10. 10. Some selection tools to use <ul><li>Standard journals & review sources </li><ul><li>Horn Book </li><ul><li>Horn Book Guide </li></ul><li>Kirkus
    11. 11. School Library Journal
    12. 12. Publisher's Weekly
    13. 13. Bulletin of the Center for Children's Books
    14. 14. Booklist </li></ul></ul>
    15. 15. More great selection tools <ul><li>Book selection tools on the internet
    16. 16. Kids Reads
    17. 17. Children's books and reviews
    18. 18. Scholastic Book Wizard
    19. 19. NoveList K-8 Plus (subscription database) </li></ul>
    20. 20. Even more selection tools <ul><li>World of Reading
    21. 21. Goodreads
    22. 22. Great Websites for Kids (from ALSC)
    23. 23. Junior Genreflecting: A Guide to Good Reads and Series Fiction for Children by Bridget Dealy Volz, Cheryl Perkins Scheer, & Lynda Blackburn Welborn
    24. 24. Reading in Series: A Selection Guide to Books for Children edited by Catherine Barr </li></ul>
    25. 26. Classic series <ul><li>The Wizard of Oz
    26. 27. Little House on the Prairie series
    27. 28. Chronicles of Narnia
    28. 29. Nancy Drew
    29. 30. Hardy Boys
    30. 31. Babysitter's Club
    31. 32. Goosebumps
    32. 33. Wrinkle in Time series
    33. 34. Boxcar Children </li></ul>
    34. 35. More good series <ul><li>Magic Tree House
    35. 36. Horrible Harry
    36. 37. Junie B. Jones
    37. 38. American Girls
    38. 39. Encyclopedia Brown
    39. 40. Arthur
    40. 41. Cam Jansen
    41. 42. Nate the Great
    42. 43. Judy Moody </li></ul>
    43. 44. Popular series <ul><li>Rainbow Magic
    44. 45. Harry Potter
    45. 46. Guardians of Ga'Hoole
    46. 47. Percy Jackson
    47. 48. 39 Clues
    48. 49. Time Warp Trio
    49. 50. Charlie Bone
    50. 51. Geronimo Stilton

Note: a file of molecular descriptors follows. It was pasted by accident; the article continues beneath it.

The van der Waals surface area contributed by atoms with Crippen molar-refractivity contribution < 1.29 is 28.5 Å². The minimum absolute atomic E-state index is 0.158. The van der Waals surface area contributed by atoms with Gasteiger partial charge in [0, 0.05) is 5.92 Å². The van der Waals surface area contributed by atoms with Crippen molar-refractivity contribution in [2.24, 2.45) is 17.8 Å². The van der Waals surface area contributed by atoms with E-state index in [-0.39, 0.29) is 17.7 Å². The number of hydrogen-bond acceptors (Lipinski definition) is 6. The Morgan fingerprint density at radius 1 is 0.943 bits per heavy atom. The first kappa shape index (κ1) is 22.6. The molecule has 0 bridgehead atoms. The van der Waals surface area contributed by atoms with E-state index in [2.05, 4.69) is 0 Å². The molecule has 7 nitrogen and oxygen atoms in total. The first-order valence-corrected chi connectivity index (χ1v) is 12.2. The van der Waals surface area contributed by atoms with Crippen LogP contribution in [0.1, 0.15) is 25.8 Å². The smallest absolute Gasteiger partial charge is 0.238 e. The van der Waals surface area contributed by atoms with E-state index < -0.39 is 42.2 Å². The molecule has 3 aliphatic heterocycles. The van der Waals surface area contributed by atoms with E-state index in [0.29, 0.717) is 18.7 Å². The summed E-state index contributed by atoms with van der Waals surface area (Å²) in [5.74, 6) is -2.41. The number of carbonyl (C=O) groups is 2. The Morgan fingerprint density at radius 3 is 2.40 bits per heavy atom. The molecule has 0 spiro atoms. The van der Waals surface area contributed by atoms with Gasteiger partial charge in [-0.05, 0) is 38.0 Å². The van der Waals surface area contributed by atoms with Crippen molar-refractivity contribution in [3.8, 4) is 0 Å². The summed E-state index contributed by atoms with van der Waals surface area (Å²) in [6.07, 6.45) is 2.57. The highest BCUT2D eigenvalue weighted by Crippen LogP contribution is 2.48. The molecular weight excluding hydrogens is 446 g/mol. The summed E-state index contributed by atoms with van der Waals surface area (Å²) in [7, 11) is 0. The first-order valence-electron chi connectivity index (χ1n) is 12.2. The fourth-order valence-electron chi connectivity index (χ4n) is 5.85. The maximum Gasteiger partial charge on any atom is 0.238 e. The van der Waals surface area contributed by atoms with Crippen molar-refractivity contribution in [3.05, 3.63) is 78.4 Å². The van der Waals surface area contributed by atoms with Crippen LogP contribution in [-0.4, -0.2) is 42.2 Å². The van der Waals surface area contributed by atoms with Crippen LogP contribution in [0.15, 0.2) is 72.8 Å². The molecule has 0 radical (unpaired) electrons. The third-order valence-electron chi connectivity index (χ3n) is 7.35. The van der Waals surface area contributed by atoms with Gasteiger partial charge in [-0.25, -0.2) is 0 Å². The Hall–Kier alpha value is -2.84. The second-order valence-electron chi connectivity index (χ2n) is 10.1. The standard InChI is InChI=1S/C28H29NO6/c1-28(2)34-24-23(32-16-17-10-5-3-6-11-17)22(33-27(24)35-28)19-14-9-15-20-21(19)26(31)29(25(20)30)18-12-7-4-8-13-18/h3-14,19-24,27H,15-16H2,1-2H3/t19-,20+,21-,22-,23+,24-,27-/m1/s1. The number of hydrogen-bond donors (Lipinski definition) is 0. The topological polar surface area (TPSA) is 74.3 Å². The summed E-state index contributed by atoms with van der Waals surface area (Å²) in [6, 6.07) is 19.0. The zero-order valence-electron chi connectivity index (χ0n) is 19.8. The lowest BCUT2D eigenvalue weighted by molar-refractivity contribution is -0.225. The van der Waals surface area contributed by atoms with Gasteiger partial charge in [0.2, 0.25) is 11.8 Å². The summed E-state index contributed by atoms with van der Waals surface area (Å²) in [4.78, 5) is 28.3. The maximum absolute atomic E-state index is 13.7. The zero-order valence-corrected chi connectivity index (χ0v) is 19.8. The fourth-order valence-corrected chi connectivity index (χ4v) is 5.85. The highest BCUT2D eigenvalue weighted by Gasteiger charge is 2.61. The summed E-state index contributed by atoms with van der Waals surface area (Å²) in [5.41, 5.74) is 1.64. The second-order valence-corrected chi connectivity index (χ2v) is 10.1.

51. 52. Series of Unfortunate Events </li></ul>
    52. 53. Resources Booklist online. (accessed 4/27, 2011). Bulletin of the center for children's books. (accessed 4/27, 2011). Children's books and reviews. (accessed 4/27, 2011). Goodreads. (accessed 4/27, 2011). The horn book, inc. (accessed 4/27, 2011). - series books. (accessed 4/27, 2011). Kirkus book reviews. (accessed 4/27, 2011). Publisher's weekly. (accessed 4/27, 2011). School library journal. (accessed 4/27, 2011). Teacher book wizard. Scholastic. (accessed 4/27, 2011). Great websites for kids. (accessed 4/27, 2011). Book selection tools on the internet. (accessed 4/27, 2011). World of reading. (accessed 4/27, 2011). Reading in series: A selection guide to books for children1999. . Ed. Catherine Barr. New Providence, New Jersey: R.R. Bowker. Deane, Paul. 1991. Mirrors of american culture: Children's fiction series in the twentieth century . Metuchen, N.J.: Scarecrow Press, Inc. Saltman, Judith. 1997. Groaning under the weight of series books. Emergency Librarian 24, no. 5: 23, Volz, Bridget Dealy, Cheryl Perkins Scheer, and Lynda Blackburn Welborn. 2000. Junior genreflecting: A guide to good reads and series fiction for children . Englewood, Colorado: Libraries Unlimited, Inc.